“Quality of photojournalism will always be important”

In conversation with Padma Shri Sudharak Olwe


March 18, 2020

/ By / New Delhi

Olwe is famous for his soul-stirring photography on gripping social issues

When it comes to documentary photography in India, the mention of Sudhark Olwe is inevitable. The Padma Shri awardee has been documenting challenging social issues such as manual scavenging and poverty, for many years now. Olwe shares his views on photography as an art, the moral responsibility of photographers and photography in the digital age with Media India Group.

Can photography be described as an art?

Since photography is done with a camera, it doesn’t exactly come in the category of art. However, many photographers are doing wonderful work in photography that can be considered art. Many facets of photography can be turned into art, whether it is landscape photography or people photography or any other form. It is beautiful because you play with the lights.

For me, photography is a social mix. It is changing the situation of the people and addressing the social issues. I have graduated from art to more of street and social documentary photography.

Is it the moral responsibility of the photographers to address socially relevant issues? 

It is very important that the photographers, artists, filmmakers, painters and writers use their talent for social causes. Every artist or photographer should choose some socially relevant issue, keep working on it so that the representation becomes more powerful and reaches the people and they start transforming and educating themselves and change the situation.  Once it reaches maximum people, then the transformation of the society can start.

And photography, no doubt, is a beautiful way to reach to the hearts of people slowly. 

With so many photo editing applications and latest smartphone models fitted with high-quality cameras, how will you describe photography in this digital era?

Photography nowadays is everywhere; on Instagram, Facebook and even WhatsApp.  However, the quality of photojournalism will always remain. In photography, there is a man behind the camera, his thoughts, his process – everything comes to the forefront. The measures taken by the photographers while capturing will be always relevant and important.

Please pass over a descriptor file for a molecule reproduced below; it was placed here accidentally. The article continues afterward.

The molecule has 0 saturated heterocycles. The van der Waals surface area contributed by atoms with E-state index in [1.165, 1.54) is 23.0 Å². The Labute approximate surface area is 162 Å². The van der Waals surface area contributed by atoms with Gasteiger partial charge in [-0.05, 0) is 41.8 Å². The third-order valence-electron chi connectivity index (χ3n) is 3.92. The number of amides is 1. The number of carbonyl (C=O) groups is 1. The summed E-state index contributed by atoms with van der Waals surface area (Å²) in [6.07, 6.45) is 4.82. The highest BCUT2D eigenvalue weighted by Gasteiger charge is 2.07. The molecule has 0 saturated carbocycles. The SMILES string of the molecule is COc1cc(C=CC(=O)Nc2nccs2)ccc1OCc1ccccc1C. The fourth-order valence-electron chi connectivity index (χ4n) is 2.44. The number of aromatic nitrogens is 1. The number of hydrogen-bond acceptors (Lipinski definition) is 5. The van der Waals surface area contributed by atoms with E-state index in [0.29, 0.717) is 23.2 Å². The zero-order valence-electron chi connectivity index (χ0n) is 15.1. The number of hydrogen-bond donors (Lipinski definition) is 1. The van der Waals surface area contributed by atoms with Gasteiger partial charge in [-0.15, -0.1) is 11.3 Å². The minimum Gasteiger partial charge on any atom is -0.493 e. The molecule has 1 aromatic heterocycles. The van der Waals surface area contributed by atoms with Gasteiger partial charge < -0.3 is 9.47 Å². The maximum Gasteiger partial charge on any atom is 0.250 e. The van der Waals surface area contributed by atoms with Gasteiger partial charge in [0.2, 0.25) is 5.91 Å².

The images captured by professional photographers, and artists, will remain there for a history. I don’t feel the threat with everyone having a camera or photography becoming a part of our daily life, because quality will always remain important.

How important is criticism for photographers?

I think you have to take everything sportingly. If somebody is telling you some critique, you understand and learn and then carry it with you.  I feel the dialogue should be always there, it should be open and it should be fair. You should take the criticism to change yourself and be even better.  It helps in learning something different and going to the next level. 

You have been into photography for nearly three decades now. What kept you motivated for so long?

In beginning it was for bread, and now it’s for passion. I am not tired of anything because I love photography, meeting people and learning something every day at a photography session. It’s more like learning something and changing yourself every day. I learn from each and everybody. My friendship grows with the subject, my bonding grows with them, and their trust gives me a lot of strength to keep working.



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